#1 is tough. Not only does it apply to keeping up with the Joneses, but also to comparing yourself to others that are more "successful" than you. Instead of being envious of someone else's success, focus on what you can do to make yourself as successful as you're aiming for.
    • Shannon Ryan
      Monday, July 7th, 2014
      Absolutely! One of things that I work with the girls is to feel happy for other people's good fortune and success, instead of comparing themselves. It's not always easy to do, but constantly comparing ourselves to others is often a recipe for trouble.
  5. Monday, July 7th, 2014
    I think people get the money blues because they put all their hope and trust in that source. And we all know that true fulfillment and internal peace doesn't come from money or stuff.
    • Shannon Ryan
      Monday, July 7th, 2014
      Excellent point, Brian. We expect money to brings us happiness and make everything better. When it doesn't - our unhappiness grows. My money happiness comes because I spend in alignment with my values and not just to spend or to acquire stuff.
  6. Monday, July 7th, 2014
    For me, a lack of direction caused a great deal of stress and money headaches in my life. It is not fun driving around in a car without a map (at least not for me). When I started building clarity and direction around what I was doing and what I wanted, money decisions lost a lot of the emotional impact they used to have.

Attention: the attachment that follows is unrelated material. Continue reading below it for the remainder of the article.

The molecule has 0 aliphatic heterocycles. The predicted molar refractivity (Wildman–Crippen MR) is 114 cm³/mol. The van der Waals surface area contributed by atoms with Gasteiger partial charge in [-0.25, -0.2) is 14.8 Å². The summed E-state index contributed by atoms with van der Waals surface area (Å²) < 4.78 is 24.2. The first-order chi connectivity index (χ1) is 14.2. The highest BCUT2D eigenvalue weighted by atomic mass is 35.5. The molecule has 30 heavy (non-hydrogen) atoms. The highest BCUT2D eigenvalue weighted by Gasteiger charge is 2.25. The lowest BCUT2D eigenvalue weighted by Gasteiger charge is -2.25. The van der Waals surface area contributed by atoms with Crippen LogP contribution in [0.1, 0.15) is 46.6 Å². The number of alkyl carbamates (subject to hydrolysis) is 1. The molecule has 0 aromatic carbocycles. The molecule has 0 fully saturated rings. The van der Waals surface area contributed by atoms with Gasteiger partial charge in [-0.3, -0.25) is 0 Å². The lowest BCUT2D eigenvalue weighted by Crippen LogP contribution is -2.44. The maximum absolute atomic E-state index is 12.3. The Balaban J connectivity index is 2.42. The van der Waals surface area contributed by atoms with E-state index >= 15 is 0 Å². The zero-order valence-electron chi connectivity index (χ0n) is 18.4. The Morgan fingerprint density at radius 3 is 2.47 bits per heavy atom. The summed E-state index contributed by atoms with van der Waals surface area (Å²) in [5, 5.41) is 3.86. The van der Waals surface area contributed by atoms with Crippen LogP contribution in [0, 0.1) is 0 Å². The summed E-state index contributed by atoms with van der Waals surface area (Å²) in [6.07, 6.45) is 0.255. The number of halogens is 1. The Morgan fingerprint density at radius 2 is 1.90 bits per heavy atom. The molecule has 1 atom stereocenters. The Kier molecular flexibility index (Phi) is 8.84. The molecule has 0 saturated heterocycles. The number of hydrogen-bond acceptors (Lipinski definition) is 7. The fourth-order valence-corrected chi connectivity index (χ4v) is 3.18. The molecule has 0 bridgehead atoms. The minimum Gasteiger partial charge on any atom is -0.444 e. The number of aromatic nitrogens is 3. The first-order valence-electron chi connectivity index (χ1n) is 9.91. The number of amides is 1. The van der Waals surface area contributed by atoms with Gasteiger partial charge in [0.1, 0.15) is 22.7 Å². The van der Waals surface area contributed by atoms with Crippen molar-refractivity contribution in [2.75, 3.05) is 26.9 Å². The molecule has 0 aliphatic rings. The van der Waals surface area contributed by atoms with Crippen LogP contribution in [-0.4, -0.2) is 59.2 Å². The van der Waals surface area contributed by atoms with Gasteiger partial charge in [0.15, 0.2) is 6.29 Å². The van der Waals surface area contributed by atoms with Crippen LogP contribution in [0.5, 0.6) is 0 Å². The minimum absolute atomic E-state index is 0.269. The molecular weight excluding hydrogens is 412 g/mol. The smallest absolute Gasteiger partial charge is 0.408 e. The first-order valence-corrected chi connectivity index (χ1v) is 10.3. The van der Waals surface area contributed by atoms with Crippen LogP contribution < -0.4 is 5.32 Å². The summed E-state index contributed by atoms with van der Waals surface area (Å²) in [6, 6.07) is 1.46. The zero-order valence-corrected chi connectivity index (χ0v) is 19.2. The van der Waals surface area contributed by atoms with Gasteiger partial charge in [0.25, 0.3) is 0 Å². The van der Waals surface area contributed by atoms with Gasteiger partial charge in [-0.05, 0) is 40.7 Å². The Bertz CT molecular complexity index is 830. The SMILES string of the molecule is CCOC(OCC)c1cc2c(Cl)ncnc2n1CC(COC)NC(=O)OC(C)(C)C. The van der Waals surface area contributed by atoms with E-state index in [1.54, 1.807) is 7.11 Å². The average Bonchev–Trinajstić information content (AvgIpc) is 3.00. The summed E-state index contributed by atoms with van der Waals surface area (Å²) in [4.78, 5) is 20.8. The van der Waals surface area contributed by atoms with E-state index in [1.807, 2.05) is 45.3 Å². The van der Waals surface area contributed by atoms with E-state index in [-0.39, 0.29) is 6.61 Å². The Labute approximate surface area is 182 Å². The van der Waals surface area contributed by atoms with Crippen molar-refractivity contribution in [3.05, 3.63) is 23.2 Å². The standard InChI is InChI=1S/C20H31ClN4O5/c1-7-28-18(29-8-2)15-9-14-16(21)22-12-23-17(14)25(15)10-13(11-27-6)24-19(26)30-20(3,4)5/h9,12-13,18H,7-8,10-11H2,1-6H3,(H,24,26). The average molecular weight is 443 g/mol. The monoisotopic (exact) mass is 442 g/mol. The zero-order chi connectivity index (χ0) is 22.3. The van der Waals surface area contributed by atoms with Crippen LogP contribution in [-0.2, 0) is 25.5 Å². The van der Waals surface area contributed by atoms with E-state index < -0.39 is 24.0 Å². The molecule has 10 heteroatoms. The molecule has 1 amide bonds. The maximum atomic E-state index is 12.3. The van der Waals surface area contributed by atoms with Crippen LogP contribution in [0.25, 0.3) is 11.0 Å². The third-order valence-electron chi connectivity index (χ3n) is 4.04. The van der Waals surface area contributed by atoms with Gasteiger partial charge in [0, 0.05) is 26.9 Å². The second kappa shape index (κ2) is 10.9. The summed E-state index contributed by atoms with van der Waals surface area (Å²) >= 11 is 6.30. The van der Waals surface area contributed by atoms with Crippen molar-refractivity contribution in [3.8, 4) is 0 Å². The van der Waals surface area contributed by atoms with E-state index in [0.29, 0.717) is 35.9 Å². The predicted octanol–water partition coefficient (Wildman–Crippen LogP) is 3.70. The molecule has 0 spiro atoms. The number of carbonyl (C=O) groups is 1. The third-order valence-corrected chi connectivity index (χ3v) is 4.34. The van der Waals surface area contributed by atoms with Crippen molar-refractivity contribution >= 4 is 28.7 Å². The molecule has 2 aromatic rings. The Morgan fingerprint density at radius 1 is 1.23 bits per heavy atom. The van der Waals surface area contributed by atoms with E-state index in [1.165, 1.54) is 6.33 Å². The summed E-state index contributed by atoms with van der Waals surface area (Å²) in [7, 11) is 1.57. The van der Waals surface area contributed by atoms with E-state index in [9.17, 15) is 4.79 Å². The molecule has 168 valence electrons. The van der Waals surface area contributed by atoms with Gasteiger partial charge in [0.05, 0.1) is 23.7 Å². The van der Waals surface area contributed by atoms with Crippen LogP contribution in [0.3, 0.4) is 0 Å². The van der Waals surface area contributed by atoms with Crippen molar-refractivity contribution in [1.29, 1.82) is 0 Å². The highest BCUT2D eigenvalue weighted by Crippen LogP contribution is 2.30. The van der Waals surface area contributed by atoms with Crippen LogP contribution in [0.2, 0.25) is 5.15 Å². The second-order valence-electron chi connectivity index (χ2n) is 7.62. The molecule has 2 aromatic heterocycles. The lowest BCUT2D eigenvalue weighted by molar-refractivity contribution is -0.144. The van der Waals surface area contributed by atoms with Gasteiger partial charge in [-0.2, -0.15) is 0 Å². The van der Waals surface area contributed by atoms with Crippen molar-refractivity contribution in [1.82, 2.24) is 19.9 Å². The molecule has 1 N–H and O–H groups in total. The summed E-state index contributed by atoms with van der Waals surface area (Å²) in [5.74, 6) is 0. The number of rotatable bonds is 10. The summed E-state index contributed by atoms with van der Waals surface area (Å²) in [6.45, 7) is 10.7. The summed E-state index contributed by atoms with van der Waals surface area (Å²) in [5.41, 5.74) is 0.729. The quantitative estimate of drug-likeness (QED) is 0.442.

• Shannon Ryan
      Monday, July 7th, 2014
      I don't think people realize when they don't feel like they purpose or know what they want, how unhappy that makes them feel, which spills into other areas of their life. I'm glad you found your roadmap and have the clarity you need to create the life you want.
  7. Monday, July 7th, 2014
    I have suffered from 1, 2 and 4 for sure! These are all things I am working to remedy ASAP! Great list and suggestions for fixes Shannon. :)
    • Shannon Ryan
      Monday, July 7th, 2014
      I know you're working hard to remedy your money blues and get back in control of your money, Kayla. And you're doing a tremendous job!
  8. Monday, July 7th, 2014